Three countries in emerging Europe – Romania, Slovakia and Estonia – are currently running the highest inflation rates in the European Union (EU). Eurostat, the EU’s statistics office, published its latest figures, for April, on May 16. While annual inflation throughout the EU is currently 1.4 per cent, all of emerging Europe’s EU members (with the exception of Poland) are running often significantly higher annual inflation rates.
By far the highest inflation rate in the EU is to be found in Romania, where annual inflation rose to 4.3 per cent in April. Slovakia (3 per cent) and Estonia (2.9 per cent) follow close behind. Slovakia saw the steepest rise throughout the EU: +0.5 percentage points from March’s figure of 2.5 per cent.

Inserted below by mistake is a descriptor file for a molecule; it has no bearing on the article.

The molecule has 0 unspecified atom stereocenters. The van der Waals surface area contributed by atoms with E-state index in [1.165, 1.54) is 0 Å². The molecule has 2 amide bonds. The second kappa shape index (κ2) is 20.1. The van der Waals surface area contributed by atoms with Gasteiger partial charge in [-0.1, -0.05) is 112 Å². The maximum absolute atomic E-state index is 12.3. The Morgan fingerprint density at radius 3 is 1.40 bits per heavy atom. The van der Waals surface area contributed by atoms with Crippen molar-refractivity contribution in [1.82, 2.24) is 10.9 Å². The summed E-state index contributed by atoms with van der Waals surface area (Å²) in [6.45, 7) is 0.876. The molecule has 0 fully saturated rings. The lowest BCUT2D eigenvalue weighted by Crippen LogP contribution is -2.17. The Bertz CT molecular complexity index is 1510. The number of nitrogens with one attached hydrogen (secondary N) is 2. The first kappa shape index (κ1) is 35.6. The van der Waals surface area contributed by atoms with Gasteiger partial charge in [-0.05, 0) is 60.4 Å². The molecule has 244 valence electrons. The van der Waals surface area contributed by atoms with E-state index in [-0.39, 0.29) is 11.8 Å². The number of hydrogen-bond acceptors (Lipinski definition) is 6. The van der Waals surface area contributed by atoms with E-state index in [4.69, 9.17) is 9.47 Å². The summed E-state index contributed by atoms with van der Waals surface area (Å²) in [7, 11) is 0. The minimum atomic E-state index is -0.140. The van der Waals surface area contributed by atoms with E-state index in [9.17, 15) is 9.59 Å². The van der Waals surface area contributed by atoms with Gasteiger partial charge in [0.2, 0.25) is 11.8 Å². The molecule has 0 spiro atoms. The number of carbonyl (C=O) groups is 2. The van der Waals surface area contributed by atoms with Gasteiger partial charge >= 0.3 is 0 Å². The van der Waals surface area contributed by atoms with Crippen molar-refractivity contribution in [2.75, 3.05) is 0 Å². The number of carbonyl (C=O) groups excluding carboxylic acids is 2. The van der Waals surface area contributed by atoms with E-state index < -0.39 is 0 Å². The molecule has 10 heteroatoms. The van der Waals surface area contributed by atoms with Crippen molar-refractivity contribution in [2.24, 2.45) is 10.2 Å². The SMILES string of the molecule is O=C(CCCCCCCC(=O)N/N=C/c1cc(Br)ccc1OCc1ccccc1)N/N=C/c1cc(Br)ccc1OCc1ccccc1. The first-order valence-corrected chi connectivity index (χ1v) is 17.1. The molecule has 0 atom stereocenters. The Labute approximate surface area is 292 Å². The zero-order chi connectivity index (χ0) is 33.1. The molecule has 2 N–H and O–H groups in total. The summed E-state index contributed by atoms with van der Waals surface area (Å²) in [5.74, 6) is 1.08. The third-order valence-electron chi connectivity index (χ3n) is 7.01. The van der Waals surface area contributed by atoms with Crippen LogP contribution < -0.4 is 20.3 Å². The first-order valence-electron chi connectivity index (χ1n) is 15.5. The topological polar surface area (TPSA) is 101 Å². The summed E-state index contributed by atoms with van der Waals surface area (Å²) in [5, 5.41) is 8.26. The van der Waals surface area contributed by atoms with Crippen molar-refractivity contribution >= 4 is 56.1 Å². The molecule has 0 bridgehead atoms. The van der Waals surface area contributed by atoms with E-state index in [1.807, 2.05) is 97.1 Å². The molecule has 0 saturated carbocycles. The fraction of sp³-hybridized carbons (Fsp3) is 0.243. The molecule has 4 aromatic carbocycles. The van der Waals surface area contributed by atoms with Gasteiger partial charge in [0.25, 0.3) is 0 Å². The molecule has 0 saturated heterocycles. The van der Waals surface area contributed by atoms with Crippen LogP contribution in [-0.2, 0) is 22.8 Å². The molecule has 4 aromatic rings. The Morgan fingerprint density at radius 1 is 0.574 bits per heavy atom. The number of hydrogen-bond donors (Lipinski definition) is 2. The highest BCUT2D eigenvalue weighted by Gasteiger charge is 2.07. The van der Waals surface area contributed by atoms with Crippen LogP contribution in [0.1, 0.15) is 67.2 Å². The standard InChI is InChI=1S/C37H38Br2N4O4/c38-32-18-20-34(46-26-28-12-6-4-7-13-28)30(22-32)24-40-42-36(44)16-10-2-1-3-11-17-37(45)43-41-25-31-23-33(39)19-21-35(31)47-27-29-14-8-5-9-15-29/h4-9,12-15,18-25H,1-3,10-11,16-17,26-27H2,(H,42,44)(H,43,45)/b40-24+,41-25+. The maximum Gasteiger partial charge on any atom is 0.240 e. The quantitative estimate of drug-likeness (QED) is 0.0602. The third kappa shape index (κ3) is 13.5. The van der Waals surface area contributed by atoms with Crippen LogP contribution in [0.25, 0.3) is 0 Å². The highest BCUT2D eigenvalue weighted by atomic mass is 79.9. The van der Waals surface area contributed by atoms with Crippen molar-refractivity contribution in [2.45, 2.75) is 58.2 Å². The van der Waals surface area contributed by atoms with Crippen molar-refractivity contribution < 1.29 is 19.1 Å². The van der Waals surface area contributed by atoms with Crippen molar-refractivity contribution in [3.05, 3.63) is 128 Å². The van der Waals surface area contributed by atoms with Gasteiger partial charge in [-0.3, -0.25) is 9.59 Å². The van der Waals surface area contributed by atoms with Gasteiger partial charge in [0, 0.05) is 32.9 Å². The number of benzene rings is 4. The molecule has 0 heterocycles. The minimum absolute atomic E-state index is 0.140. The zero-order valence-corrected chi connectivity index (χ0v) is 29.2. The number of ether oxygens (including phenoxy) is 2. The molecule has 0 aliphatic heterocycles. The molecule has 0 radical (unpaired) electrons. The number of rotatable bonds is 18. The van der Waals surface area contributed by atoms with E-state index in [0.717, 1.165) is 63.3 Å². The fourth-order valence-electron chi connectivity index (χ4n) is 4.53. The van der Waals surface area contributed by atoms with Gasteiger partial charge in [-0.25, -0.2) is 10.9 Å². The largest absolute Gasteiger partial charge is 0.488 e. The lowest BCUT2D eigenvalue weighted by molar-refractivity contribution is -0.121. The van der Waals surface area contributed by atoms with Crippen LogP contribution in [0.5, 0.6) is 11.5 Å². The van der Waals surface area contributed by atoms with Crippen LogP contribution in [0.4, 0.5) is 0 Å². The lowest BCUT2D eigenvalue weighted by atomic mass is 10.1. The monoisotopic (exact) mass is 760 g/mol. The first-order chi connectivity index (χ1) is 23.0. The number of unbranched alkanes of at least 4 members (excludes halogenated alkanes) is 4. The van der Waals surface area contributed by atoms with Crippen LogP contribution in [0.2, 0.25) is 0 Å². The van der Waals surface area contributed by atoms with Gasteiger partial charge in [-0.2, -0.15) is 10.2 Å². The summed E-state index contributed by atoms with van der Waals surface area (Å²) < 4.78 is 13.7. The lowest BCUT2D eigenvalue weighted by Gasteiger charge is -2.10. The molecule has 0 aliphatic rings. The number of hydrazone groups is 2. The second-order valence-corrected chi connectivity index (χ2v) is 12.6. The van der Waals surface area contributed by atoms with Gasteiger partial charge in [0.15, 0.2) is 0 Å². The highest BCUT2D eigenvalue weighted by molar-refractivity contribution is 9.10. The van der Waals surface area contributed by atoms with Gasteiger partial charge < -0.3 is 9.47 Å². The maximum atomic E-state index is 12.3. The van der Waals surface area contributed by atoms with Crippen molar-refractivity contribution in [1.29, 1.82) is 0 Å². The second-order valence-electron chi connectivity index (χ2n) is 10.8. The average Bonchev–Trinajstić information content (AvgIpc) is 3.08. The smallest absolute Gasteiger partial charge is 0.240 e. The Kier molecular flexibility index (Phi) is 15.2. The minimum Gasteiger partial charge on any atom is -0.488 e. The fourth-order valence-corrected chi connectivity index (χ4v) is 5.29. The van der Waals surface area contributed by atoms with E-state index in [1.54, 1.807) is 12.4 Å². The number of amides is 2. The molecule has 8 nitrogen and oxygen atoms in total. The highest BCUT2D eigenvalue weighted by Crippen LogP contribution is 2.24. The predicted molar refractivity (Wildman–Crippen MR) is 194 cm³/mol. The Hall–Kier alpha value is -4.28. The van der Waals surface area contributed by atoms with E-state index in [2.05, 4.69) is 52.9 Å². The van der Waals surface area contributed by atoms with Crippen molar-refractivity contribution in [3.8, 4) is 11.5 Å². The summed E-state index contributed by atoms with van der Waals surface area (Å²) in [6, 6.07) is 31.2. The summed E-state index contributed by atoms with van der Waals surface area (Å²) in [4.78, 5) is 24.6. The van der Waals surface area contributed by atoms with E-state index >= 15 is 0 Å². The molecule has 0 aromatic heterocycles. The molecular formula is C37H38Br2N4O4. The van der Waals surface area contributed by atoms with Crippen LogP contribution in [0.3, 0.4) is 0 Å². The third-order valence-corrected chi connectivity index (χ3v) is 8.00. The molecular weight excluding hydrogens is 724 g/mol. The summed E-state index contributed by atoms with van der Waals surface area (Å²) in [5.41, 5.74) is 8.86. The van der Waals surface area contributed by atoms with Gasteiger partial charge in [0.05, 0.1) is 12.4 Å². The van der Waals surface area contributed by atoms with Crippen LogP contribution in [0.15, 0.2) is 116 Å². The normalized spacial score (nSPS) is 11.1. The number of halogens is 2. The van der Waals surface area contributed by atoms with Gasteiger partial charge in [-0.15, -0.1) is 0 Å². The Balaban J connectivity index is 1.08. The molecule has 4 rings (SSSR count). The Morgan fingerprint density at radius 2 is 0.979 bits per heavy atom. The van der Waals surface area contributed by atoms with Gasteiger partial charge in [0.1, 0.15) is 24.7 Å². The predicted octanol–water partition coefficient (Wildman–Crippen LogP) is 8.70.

The highest contribution to the annual euro area inflation rate came from food, alcohol and tobacco (+0.47 percentage points), followed by services (+0.45 pp), energy (+0.25 pp) and non-energy industrial goods (+0.07 pp).
In Romania’s case, it is rampant wage increases – particularly for state workers – which is believed by economists to be primarily to blame for the continued increase (Romanian inflation at this time last year was just 0.6 per cent).
“I don’t think it is possible to stop wages rising in Romania,” said Mugur Isarescu, the head of the National Bank of Romania. “All we can do is moderate them.”